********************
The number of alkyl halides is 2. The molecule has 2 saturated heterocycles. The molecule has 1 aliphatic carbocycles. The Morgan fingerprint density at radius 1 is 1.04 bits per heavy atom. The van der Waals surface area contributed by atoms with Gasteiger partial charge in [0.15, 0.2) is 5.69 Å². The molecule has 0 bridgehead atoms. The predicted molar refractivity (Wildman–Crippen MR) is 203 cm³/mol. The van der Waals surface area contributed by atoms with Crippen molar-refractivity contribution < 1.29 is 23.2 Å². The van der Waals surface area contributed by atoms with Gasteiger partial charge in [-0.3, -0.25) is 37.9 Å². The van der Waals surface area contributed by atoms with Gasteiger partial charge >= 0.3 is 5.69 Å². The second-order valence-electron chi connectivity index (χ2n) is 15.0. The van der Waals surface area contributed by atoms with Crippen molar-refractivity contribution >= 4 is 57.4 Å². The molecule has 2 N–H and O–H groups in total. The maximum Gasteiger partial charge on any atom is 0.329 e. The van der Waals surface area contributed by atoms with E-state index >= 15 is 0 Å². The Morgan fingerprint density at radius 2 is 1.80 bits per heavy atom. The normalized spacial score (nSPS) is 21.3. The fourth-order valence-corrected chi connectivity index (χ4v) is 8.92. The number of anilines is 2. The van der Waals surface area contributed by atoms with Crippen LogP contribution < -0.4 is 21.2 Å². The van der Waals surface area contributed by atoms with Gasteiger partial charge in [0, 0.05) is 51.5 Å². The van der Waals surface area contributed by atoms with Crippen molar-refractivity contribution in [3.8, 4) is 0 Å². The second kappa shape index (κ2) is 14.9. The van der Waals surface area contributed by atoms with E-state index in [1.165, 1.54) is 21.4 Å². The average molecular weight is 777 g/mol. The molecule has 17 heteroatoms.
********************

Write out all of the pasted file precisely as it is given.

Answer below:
The number of alkyl halides is 2. The molecule has 2 saturated heterocycles. The molecule has 1 aliphatic carbocycles. The Morgan fingerprint density at radius 1 is 1.04 bits per heavy atom. The van der Waals surface area contributed by atoms with Gasteiger partial charge in [0.15, 0.2) is 5.69 Å². The molecule has 0 bridgehead atoms. The predicted molar refractivity (Wildman–Crippen MR) is 203 cm³/mol. The van der Waals surface area contributed by atoms with Crippen molar-refractivity contribution < 1.29 is 23.2 Å². The van der Waals surface area contributed by atoms with Gasteiger partial charge in [-0.3, -0.25) is 37.9 Å². The van der Waals surface area contributed by atoms with Gasteiger partial charge >= 0.3 is 5.69 Å². The second-order valence-electron chi connectivity index (χ2n) is 15.0. The van der Waals surface area contributed by atoms with Crippen molar-refractivity contribution >= 4 is 57.4 Å². The molecule has 2 N–H and O–H groups in total. The maximum Gasteiger partial charge on any atom is 0.329 e. The van der Waals surface area contributed by atoms with E-state index >= 15 is 0 Å². The Morgan fingerprint density at radius 2 is 1.80 bits per heavy atom. The normalized spacial score (nSPS) is 21.3. The fourth-order valence-corrected chi connectivity index (χ4v) is 8.92. The number of anilines is 2. The van der Waals surface area contributed by atoms with Crippen LogP contribution < -0.4 is 21.2 Å². The van der Waals surface area contributed by atoms with Gasteiger partial charge in [0, 0.05) is 51.5 Å². The van der Waals surface area contributed by atoms with Crippen molar-refractivity contribution in [3.8, 4) is 0 Å². The second kappa shape index (κ2) is 14.9. The van der Waals surface area contributed by atoms with E-state index in [1.165, 1.54) is 21.4 Å². The average molecular weight is 777 g/mol. The molecule has 17 heteroatoms.